the Command Prompt window. (The template is a memory buffer that holds the last
           command typed.)
      F2 - Searches forward in the template for the next key typed after pressing F2.
           doskey.exe inserts the text from the template up to, but not including,
           the character specified.
      F3 - Copies the remainder of the template to the command line. doskey.exe begins
           copying characters from the position in the template that corresponds to the
           position indicated by the insertion point on the command line.
      F4 - Deletes characters from the current insertion point position up to a character
           specified. To use this editing key, press F4 and type a character. doskey.exe
           deletes the characters from the current insertion point position to the first
           letter specified.
      F5 - Copies the template into the current command line.
      F6 - Places an end-of-file character (i.e., CTRL+Z) at the current insertion point
           position.
      F7 - Displays all commands for this program stored in memory in a pop-up box. Use
           the UP ARROW key and the DOWN ARROW key to select the command wanted, and press
           ENTER to run the command. The sequential number noted in front of the command
           and use this number in conjunction with the F9 key.
      ALT+F7 - Deletes all commands stored in memory for the current history buffer.
      F8 - Displays all commands in the history buffer that start with the characters in
           the current command.
      F9 - Prompts for a history buffer command number, then displays the command
           associated with the number specified. Press ENTER to run the command. To
           display all the numbers and their associated commands, press F7.
      ALT+F10 - Deletes all macro definitions.

   Using doskey within a program:
   ==============================
   Certain character-based, interactive programs, such as program debuggers or file
   transfer programs (FTP), automatically use doskey.exe. To use doskey.exe, a program
   must be a console process and use buffered input. Program key assignments override
   doskey key assignments. For example, if the program uses the F7 key for some function,
   then a doskey command history cannot be gotten in a pop-up window.

   With doskey.exe a command history can be maintained for each program started, repeat
   and edit previous commands at the program's prompt, and start doskey macros created
   for the program. If exit then restart a program from the same Command Prompt window,
   the command history from the previous program session is available.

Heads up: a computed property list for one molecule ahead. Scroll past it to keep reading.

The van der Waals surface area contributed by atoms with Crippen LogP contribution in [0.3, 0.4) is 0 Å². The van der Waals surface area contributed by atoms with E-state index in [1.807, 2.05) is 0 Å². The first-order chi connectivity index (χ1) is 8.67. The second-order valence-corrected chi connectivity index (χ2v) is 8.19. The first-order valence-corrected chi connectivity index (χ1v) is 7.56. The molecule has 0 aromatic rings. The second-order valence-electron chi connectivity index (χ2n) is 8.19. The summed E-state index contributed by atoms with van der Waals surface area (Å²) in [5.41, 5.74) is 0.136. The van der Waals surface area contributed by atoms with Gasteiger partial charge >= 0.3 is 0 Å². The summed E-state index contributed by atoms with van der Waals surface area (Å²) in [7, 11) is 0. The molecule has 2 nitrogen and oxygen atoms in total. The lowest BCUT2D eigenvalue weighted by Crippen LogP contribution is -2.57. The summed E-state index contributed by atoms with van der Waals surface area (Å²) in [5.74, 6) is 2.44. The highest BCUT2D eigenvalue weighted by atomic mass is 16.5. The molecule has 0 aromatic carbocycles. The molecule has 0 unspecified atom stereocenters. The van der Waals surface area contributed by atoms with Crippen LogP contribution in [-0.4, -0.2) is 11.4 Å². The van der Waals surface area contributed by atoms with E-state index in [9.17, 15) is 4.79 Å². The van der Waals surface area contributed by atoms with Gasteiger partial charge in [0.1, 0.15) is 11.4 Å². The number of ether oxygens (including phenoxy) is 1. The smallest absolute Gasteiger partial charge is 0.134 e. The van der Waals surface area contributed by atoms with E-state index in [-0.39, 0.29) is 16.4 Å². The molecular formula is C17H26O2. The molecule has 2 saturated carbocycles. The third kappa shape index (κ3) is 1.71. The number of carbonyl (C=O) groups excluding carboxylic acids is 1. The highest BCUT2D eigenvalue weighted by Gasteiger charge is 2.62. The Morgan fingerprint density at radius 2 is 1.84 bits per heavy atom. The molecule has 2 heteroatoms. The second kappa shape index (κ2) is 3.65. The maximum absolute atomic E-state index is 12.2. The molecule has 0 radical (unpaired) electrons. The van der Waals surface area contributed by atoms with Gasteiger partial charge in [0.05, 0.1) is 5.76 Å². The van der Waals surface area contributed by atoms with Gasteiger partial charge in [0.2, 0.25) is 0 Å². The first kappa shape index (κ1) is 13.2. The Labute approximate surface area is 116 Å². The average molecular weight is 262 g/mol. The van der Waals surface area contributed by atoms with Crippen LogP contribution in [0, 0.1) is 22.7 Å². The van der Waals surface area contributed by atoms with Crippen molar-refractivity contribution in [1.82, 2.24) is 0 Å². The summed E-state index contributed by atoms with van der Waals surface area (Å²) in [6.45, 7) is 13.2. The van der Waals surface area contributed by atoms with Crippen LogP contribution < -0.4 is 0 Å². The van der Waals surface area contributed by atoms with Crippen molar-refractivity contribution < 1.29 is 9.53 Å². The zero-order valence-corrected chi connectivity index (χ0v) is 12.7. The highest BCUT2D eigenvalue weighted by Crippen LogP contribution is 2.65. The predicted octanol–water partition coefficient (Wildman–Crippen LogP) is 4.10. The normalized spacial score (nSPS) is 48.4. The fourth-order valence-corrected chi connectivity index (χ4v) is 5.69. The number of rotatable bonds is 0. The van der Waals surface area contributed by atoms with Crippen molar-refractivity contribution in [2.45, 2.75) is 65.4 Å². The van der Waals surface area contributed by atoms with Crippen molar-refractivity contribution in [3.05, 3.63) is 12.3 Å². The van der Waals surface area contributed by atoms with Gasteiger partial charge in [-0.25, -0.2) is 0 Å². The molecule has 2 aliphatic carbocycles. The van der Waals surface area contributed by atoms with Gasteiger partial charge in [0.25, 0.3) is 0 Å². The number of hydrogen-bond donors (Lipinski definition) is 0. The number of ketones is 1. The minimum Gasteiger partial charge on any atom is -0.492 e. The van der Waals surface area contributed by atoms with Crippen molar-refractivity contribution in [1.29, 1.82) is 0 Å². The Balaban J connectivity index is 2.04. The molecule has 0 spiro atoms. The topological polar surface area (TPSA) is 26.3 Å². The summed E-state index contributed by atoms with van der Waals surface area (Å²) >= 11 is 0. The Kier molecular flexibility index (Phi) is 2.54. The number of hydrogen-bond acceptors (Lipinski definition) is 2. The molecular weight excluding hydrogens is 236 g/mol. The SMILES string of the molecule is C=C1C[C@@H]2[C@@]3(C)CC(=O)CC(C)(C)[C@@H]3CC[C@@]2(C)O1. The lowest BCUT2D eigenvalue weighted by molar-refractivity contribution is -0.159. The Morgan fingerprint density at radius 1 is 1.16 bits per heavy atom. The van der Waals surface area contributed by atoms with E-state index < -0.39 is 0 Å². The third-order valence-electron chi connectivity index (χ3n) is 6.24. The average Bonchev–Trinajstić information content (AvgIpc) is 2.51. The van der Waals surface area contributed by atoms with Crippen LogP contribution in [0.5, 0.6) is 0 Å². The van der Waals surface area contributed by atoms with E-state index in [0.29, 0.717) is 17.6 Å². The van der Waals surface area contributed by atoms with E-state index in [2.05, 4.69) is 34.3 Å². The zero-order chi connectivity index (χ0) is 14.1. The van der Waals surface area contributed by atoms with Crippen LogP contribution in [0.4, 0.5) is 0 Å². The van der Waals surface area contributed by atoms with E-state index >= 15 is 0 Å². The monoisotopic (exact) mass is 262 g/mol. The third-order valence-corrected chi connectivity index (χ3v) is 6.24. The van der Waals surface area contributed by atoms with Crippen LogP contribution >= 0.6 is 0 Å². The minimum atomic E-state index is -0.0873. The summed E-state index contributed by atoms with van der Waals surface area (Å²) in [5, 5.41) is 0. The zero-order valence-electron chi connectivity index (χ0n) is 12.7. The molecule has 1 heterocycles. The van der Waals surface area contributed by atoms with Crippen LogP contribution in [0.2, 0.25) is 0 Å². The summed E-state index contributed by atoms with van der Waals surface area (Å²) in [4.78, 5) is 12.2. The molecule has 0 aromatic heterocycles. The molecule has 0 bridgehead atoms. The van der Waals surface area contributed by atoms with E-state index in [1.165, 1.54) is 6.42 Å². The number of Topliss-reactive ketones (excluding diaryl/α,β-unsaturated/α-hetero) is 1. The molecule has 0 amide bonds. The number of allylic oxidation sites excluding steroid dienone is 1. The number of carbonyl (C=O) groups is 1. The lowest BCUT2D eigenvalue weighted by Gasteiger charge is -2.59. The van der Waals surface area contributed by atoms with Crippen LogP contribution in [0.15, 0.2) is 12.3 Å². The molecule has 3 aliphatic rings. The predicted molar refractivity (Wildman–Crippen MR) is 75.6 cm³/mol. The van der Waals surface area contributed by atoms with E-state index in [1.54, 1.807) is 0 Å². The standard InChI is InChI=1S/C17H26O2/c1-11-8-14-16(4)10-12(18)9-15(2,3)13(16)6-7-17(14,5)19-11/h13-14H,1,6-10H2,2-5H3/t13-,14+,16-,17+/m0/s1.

doskey.exe must be run before starting a program. doskey command-line options cannot
   be used from a program's command prompt, even if the program has a shell command.

   To customize how doskey.exe works with a program and create doskey macros for that
   program, first  create a batch program that modifies doskey.exe and starts the program.

   Specifying a default insert mode:
   =================================
   If INSERT key is pressed, then type text on the doskey command line in the middle of
   old text without replacing the old text. However, after pressing ENTER, doskey.exe
   returns the keyboard to the replace mode. INSERT must be again to return to return to
   insert mode.

   Use /insert to switch the keyboard to insert mode each time ENTER is pressed. The keyboard
   effectively remains in insert mode until /overstrike is used. To temporarily return to
   replace mode, press the INSERT key, but after pressing ENTER, doskey.exe returns the
   keyboard to insert mode.

   The insertion point changes shape when the INSERT key is used to change from one mode to
   the other.

   Creating a macro:
   =================
   doskey.exe can be used to create macros that carry out one or more commands. The following
   table lists special characters than can be used to control command operations when a macro
   is defined.

      Character - Description

      $G or $g - Redirects output. Use either of these special characters to send output to a
                 device or a file instead of to the screen. This character is equivalent to the
                 redirection symbol for output (>).
      $G$G or $g$g - Appends output to the end of a file. Use either of these special double
                     characters to append output to an existing file instead of replacing the
                     data in the file. These double characters are equivalent to the append
                     redirection symbol for output (>>).
      $L or $l - Redirects input. Use either of these special characters to read input from a
                 device or a file instead of from the keyboard. This character is equivalent
                 to the redirection symbol for input (<).
      $B or $b - Sends macro output to a command. These special characters are equivalent to
                 using the pipe (|) on a command line.
      $T or $t - Separates commands. Use either of these special characters to separate
                 commands when creating macros or typing commands on the doskey command line.
                 These special characters are equivalent to using the ampersand (&) on a command
                 line.
      $$ - Specifies the dollar-sign character ($).
      $1 through $9 - Represent any command-line information to specify when running the macro.
                      The special characters $1 through $9 are batch parameters, which make it
                      possible to use different data on the command line each time the macro is
                      run. The $1 character in a doskey command is similar to the %1 character
                      in a batch program.
      $* - Represents all the command-line information to specify when typing the macro name.